These government agencies need to hire some developers for whom a few million hits is just another day. Something like girlsgonewild.com gets more traffic than healthcare.gov, and handles it with two well-configured commodity servers.

Something tells me that with girlsgonewild.com, the "interaction" is mostly "client-side" so the, er, "workload" is actually minimal. And the use case count, I believe, still stands at 1, and they are at best appealing to exactly half of the US population. It's a bit different than a place like the Social Security Administration, an org that has taken on the unenviable task of managing retirement and disability insurance for *every goddamn american* which is a pretty ludicrous scope. If raw horsepower were the issue, yes bring in outside help. The real problem (or at least one of them) is that of all 65,000 employees, many of them have a specific task since the aforementioned scope is so grand. Try finding a way to economize when you are basically building a system for a small clerical office, and then doing it about 15,000 times with each iteration just different enough from the last to require constant rewrites.

Comment: It's a brave new world (Score 1) 367

by jeffmeden (#47518209) Attached to: 'Just Let Me Code!'

"What was the experience of riding a bicycle has become the equivalent of traveling by jumbo jet; replete with the delays, inspections, limitations on personal choices, and sudden, unexplained cancellations — all at a significantly higher cost."

You can't exactly get everywhere you need to go via bicycle these days. Blame globalization.

Comment: Re:First question (Score 1) 102

"Are you now or have you ever been a member of the Communist Party of the United States..."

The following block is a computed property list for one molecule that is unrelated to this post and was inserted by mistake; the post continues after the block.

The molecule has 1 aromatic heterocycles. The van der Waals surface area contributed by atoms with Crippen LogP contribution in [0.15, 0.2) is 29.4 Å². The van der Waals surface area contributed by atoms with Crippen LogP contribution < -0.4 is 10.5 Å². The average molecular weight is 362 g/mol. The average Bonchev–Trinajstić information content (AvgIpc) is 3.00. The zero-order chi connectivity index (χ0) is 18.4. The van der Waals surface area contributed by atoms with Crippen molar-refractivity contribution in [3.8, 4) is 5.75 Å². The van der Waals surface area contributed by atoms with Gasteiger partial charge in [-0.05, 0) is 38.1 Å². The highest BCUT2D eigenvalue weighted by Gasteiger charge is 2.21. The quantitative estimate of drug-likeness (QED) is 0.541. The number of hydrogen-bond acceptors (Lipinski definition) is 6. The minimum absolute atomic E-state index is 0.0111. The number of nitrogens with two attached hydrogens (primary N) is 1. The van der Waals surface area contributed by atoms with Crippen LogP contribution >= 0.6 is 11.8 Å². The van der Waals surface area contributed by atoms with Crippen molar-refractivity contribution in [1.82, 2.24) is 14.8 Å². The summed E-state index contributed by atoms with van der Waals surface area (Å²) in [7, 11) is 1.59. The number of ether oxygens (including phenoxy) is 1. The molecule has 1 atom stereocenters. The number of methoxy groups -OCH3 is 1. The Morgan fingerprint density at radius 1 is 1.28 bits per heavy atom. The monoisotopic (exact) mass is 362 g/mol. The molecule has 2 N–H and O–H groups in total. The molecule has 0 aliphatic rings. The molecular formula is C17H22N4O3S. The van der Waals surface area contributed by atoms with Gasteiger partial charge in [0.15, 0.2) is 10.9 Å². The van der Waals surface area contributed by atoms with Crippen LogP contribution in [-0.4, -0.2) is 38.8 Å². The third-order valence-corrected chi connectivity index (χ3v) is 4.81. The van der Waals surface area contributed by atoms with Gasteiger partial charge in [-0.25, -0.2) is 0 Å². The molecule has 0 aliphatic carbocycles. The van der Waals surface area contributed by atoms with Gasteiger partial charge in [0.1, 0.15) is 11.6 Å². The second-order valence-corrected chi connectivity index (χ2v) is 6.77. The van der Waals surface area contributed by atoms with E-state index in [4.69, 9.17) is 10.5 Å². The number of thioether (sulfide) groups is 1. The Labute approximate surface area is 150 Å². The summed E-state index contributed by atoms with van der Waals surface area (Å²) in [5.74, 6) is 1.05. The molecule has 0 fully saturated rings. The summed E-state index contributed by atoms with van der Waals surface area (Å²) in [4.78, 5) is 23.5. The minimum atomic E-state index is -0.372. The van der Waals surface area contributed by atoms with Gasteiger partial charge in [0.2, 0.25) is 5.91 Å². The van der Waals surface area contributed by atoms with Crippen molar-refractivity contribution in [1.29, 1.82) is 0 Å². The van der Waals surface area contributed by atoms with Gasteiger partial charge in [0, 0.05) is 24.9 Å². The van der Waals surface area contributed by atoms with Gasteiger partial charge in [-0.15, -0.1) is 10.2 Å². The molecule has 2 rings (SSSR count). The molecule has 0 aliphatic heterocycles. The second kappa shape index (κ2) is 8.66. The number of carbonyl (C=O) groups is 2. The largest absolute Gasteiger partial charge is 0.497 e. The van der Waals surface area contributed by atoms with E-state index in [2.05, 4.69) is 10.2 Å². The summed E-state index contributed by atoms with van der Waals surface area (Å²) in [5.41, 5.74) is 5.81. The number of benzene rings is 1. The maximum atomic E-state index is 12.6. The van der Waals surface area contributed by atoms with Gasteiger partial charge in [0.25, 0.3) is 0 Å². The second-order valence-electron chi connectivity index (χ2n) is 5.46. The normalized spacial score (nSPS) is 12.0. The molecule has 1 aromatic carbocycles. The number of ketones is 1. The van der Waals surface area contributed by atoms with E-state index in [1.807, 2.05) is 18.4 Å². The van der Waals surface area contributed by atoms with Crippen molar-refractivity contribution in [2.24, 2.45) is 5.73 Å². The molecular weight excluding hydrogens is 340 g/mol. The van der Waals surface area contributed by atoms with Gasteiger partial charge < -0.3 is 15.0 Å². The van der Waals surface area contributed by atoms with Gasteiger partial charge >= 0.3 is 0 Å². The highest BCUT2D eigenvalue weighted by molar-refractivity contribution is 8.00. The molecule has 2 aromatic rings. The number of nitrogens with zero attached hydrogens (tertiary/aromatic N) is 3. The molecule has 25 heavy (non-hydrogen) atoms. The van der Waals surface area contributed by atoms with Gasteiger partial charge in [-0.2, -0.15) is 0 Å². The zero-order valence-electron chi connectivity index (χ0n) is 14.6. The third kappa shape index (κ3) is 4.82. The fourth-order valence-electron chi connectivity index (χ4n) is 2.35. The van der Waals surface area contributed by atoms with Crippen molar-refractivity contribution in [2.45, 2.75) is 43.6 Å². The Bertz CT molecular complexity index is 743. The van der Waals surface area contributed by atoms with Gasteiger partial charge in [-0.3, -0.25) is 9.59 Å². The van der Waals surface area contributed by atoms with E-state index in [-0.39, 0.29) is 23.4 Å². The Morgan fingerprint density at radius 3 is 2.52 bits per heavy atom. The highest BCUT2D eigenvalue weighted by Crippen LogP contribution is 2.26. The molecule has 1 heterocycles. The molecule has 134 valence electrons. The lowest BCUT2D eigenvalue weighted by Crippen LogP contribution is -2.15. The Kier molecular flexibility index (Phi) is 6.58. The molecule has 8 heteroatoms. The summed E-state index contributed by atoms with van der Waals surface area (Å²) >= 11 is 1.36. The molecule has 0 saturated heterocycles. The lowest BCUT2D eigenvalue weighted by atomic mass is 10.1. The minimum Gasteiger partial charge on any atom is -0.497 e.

Whoopsie, wrong questionnaire.

Here is the form you were looking for: "are you or have you ever posted to Slashdot as Anonymous Coward? Ok next question: Are you or have you ever browsed slashdot at -1?"

we have a subversive on our hands!!!

Comment: Re:Don't buy cheap android (Score 2) 289

by jeffmeden (#47501303) Attached to: Why My LG Optimus Cellphone Is Worse Than It's Supposed To Be

but any other area where the experience is worse than stock android of the equivalent version just seems weird.

Where do you think Samsung and LG stick all the junior devs and QAs? And then pull them off the moment they start making better design choices, to go work on more lucrative projects? Yep, the shitphones. The only choice with the bottom of the barrel phones is to go directly to stock android (which is pretty easy if you have an hour or so to kill and can follow basic instructions) so for Bennett to spend so much time wondering out loud why cheap phones are cheap is the weird part. How about an article on the cheapest phone you can turn into an AOSP/Cyanogen handset with good results? Nah, why bother; that would't start a flamewar!